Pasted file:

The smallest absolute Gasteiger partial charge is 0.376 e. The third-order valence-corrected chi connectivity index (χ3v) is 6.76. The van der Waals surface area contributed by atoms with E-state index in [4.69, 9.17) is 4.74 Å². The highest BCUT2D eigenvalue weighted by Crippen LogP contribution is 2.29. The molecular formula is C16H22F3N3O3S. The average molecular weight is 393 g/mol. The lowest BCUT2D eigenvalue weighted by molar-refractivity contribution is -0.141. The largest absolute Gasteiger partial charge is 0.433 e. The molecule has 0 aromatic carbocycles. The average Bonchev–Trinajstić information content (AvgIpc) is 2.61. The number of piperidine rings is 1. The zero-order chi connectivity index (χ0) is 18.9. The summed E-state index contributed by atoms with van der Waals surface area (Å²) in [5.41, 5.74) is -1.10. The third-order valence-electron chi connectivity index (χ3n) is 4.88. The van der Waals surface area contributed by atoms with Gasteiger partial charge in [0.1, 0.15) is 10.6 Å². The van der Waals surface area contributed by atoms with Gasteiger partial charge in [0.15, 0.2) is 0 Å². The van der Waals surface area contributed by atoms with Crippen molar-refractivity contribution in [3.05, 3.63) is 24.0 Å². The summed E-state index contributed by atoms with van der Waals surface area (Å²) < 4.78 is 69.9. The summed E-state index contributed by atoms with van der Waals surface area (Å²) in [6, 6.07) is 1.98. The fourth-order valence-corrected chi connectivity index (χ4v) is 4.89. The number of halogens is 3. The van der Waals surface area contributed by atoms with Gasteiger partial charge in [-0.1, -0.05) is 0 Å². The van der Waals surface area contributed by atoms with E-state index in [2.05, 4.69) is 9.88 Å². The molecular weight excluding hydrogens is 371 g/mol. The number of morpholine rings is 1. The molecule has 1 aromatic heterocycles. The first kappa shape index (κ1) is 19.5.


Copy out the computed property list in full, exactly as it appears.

The smallest absolute Gasteiger partial charge is 0.376 e. The third-order valence-corrected chi connectivity index (χ3v) is 6.76. The van der Waals surface area contributed by atoms with E-state index in [4.69, 9.17) is 4.74 Å². The highest BCUT2D eigenvalue weighted by Crippen LogP contribution is 2.29. The molecular formula is C16H22F3N3O3S. The average molecular weight is 393 g/mol. The lowest BCUT2D eigenvalue weighted by molar-refractivity contribution is -0.141. The largest absolute Gasteiger partial charge is 0.433 e. The molecule has 0 aromatic carbocycles. The average Bonchev–Trinajstić information content (AvgIpc) is 2.61. The number of piperidine rings is 1. The zero-order chi connectivity index (χ0) is 18.9. The summed E-state index contributed by atoms with van der Waals surface area (Å²) in [5.41, 5.74) is -1.10. The third-order valence-electron chi connectivity index (χ3n) is 4.88. The van der Waals surface area contributed by atoms with Gasteiger partial charge in [0.1, 0.15) is 10.6 Å². The van der Waals surface area contributed by atoms with Gasteiger partial charge in [0.15, 0.2) is 0 Å². The van der Waals surface area contributed by atoms with Crippen molar-refractivity contribution in [3.05, 3.63) is 24.0 Å². The summed E-state index contributed by atoms with van der Waals surface area (Å²) < 4.78 is 69.9. The summed E-state index contributed by atoms with van der Waals surface area (Å²) in [6, 6.07) is 1.98. The fourth-order valence-corrected chi connectivity index (χ4v) is 4.89. The number of halogens is 3. The van der Waals surface area contributed by atoms with Gasteiger partial charge in [-0.1, -0.05) is 0 Å². The van der Waals surface area contributed by atoms with E-state index in [2.05, 4.69) is 9.88 Å². The molecular weight excluding hydrogens is 371 g/mol. The number of morpholine rings is 1. The molecule has 1 aromatic heterocycles. The first kappa shape index (κ1) is 19.5.